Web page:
• Last modified 146 days ago (Feb. 28, 2024)


County hires ambulance chief

After five months of being the county’s interim ambulance director —the second time he has served in that capacity — paramedic Chuck Kenney was hired Monday to lead the ambulance department on a permanent basis.

Commissioners hired him for $80,000 a year, 12,000 less than he made last year, when he got overtime for extra calls.

Commissioner Jonah Gehring said four people applied and two were interviewed.

The decision was neither easy nor fast, Gehring said.

“It was very tough,” he said. “We just wanted to be very thorough.”

The previous director, Curt Hasart, resigned in September while he was under investigation by the state for allegedly lying about having no pending criminal charges when he applied for a license in 2011.

Commissioners didn’t want to select Kenney simply because he was local. The second candidate would have moved from another state, Gehring said.

Commissioners wanted to make sure both had clean backgrounds. An interview panel met with both candidates.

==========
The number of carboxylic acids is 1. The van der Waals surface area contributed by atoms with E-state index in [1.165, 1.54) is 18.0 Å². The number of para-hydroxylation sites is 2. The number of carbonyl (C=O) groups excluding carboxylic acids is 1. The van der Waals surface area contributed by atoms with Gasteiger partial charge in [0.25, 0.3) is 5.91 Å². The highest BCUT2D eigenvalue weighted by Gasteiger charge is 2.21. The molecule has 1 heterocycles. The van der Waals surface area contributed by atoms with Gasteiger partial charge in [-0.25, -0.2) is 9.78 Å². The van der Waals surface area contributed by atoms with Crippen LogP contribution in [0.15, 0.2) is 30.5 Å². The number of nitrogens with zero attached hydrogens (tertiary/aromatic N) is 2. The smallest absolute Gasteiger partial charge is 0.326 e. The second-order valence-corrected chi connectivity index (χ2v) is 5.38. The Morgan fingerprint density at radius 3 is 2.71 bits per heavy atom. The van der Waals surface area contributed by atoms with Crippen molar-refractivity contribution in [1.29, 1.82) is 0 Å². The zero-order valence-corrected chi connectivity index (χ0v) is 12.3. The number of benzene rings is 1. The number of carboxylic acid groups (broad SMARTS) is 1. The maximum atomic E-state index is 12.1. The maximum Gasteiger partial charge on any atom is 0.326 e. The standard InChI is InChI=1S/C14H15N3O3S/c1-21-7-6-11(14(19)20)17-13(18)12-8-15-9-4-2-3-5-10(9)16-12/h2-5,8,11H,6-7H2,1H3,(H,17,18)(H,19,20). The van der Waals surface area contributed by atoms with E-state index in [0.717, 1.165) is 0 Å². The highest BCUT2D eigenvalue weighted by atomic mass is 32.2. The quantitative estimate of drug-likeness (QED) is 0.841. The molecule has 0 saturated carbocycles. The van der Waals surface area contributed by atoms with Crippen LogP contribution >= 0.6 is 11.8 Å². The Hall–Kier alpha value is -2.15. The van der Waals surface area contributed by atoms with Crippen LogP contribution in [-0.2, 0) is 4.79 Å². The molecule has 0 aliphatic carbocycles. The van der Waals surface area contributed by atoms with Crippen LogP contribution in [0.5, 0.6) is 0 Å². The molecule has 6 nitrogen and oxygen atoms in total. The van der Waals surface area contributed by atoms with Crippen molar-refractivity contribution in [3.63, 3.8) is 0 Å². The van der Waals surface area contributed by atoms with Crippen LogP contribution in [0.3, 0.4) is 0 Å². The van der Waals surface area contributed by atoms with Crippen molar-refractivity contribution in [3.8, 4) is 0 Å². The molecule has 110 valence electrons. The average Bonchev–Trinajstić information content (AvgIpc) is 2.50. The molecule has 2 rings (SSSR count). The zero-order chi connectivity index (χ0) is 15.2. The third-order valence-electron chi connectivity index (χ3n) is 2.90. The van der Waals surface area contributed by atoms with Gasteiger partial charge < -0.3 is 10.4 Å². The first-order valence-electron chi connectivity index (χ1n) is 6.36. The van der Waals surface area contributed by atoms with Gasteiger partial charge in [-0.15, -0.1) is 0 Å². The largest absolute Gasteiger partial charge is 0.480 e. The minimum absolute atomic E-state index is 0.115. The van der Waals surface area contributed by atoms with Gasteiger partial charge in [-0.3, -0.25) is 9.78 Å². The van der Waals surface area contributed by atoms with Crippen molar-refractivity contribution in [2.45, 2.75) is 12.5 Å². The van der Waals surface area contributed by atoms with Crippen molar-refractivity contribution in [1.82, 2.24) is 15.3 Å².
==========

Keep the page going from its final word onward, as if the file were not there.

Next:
Kenney was interim ambulance director between former director Travis Parmley’s resignation in July 2022 and Hasart’s October 2022 hiring.

He was hired at end of August 2019 and was a volunteer from 2008 to 2012.

Road project in question

Rebuilding six miles of 290th Rd. with help from a state grant for high-risk rural roads is in question after commissioners got a discouraging report on what the proposed project would cost the county.

Kenny Blair, with CFS Engineers in Topeka reported that the state designated just $800,000 for the job.

He recommended the county reduce the project to two or three miles.

Doing two miles would split the cost between the county and the state. Doing three miles would require the county to pay $1.6 million.

Commissioners were not eager to spend that much.

In other business, commissioners:

  • Made no decision on, how much of employees’ insurance share they want to pay. Total cost is going up 18%.
  • Heard that a fertilizer spill at Durham was cleaned up after emergency manager Marcy Hostetler phoned state authorities who said to wash down the spill but not spray it away with a fire hose.
  • Agreed with Hostetler that a trailer of outdated communications equipment could be converted to other uses.

Last modified Feb. 28, 2024